The lawsuit against her was dropped. However, they then turned around and sued two of her kids! Michelle, 20, and Robert, 16, were accused of downloading and distributing more than 1,000 songs. Michelle and Robert denied the allegations. The music industry claims a loss of millions of dollars due to illegal downloading, and the companies claimed that Michelle had admitted to the piracy and Robert had been implicated by a family friend.

Jordan Glass, Ms. Stantangelo’s lawyer, is reported as saying that the music industry had no idea that Ms. Stantangelo would fight back against billions of Corporate dollars.

Some relief can be felt knowing a settlement of $7,000, which can be paid in instalments, was perhaps only a fraction of what the RIAA spent on advancing their claims. Though they wouldn’t reveal their actual costs, it’s pretty clear more than $7,000 was incurred in legal expenses in this case of 4 years!

All to fight something that is inevitable, the freedom of music; music lovers getting what they want, when they want it. It is far less expensive to come up with new ways to monetize music instead of fighting to keep old ones that no longer work.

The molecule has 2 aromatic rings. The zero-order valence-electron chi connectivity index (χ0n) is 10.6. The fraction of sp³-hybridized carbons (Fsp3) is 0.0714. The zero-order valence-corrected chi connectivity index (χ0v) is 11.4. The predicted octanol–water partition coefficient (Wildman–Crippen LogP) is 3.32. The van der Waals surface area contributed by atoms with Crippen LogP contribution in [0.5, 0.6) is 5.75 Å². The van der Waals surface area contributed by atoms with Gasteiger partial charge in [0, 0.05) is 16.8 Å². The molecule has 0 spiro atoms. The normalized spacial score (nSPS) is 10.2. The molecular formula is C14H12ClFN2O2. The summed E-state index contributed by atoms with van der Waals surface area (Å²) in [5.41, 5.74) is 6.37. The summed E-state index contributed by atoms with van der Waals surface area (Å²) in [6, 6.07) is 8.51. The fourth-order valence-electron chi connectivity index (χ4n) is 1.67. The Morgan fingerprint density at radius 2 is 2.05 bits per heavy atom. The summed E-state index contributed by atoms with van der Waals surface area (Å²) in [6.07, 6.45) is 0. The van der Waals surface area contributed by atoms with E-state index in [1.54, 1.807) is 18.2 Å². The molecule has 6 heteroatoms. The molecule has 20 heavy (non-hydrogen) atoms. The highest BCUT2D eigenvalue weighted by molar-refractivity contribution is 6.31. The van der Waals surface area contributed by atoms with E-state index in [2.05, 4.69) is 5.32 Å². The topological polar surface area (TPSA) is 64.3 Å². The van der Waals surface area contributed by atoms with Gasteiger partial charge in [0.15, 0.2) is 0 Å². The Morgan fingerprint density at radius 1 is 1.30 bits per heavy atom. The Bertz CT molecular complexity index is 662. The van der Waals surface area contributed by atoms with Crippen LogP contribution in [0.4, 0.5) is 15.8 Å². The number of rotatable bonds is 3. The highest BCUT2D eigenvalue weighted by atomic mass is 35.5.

Is Music for free really a good idea?

Monday, May 11th, 2009

Last week we blogged about giving away music as a promotional tool for artists.

We’re further writing about this because it’s becoming common practice. What is all this talk about just giving it away? Well, typically, artists who give away their music generally generate more income than those who don’t. Why? Simple, the general population loves free stuff! Once given a free CD, the consumer listens to it, likes it, and tells a friend. That friend then tells another friend, and so on and so forth. Exposure.
It’s all a part of the number one rule of music business, one that the record industry has forgotten: Hear, Like, Buy. In that order exactly.